It is based on instructions from:
1. http://www.instructa...ing-and-easy-s/ and
Instead of building a wooden frame (like in Instructables), I used Ikea Antonius parts (like in rkimedes.livejournal.com) to construct the frame.
I chose to make a worm bag as I could sew and had access to a sewing machine. The size could also be customized accordingly.
What my worm bin looks like:
How the worm bag is attached to the wire basket:
How the worm bin is covered:
I did not make a cover in the beginning and had many fruit flies visiting my bin as a result. After covering the top with a netting, my fruit fly problem was greatly reduced.
Loosened drawstring to harvest castings:
I find that the castings are light and fluffy. They keep soil aerated plus retain water well when I add them to my plants.
Castings has lots of visible eggshell fragments as I was too lazy to grind it up. http://i1128.photobucket.com/albums/m495/yiid/felt%20worm%20bin/2011-07-21131823.jpg?t=1311237495
Some observations from using the fabric worm bag for 7 months.
1. Able to deal with all the kitchen scraps produced by a family of 5. Does not turn sour if I add enough browns. I think that the aeration provided by the fabric keeps the worms active and prevents the decomposition of food from turning anaerobic easily.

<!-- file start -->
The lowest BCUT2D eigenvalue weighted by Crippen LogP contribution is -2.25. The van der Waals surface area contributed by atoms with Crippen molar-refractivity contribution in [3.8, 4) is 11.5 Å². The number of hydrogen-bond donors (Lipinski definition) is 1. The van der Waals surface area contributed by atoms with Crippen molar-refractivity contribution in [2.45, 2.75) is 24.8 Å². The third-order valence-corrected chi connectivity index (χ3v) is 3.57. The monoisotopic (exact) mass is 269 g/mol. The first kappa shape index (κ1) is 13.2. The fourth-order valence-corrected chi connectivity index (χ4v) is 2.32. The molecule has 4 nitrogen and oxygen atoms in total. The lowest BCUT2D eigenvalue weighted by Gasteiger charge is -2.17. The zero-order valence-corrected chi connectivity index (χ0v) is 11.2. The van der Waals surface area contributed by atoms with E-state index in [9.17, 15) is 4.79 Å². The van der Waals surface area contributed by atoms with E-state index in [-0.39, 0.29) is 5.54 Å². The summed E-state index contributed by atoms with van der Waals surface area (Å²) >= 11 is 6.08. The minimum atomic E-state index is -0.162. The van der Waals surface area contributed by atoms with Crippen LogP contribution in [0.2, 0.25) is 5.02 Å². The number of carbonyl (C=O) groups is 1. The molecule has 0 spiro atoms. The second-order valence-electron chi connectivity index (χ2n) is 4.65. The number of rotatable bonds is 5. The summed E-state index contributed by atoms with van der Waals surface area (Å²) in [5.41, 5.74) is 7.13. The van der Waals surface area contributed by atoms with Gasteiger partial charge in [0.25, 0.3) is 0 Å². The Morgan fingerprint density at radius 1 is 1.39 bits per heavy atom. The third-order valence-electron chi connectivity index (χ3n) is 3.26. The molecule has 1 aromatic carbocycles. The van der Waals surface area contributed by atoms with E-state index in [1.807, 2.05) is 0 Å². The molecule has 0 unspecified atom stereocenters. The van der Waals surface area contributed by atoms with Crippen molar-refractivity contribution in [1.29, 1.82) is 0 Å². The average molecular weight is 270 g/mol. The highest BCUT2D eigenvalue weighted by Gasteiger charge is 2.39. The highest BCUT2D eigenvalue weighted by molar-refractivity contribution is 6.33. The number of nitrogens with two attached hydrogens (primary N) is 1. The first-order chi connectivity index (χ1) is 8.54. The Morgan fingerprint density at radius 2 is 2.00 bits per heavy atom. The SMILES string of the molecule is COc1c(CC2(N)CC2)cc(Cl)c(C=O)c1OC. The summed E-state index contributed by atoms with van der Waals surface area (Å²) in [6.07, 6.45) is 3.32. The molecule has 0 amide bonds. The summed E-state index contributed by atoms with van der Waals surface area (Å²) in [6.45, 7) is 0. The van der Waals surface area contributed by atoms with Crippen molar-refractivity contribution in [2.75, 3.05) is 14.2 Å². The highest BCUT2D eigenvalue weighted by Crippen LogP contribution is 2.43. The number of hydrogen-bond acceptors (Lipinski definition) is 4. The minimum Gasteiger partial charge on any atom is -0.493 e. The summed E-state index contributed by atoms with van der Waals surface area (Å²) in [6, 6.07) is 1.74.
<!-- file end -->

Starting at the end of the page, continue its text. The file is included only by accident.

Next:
2. At first I was afraid that mold would grow on the felt since it is constantly moist. So far, I have not had any problems with mold.
3. The contents of the worm bin do not all fall out when the drawstring is loosened as contents are moist and tends to clump together.
4. Easy to harvest and produces lots of castings. There was a time when I could harvest castings every 3 or 4 days.
5. Easy to care for. I just water it with a watering can once a week.
6. Does not produce leechate, so there is no liquid to pour away regularly.
The only problem is that it is HUGE. I made a smaller and improved version recently. Will post pics later.
This post has been edited by yiid: 25 July 2011 - 12:11 AM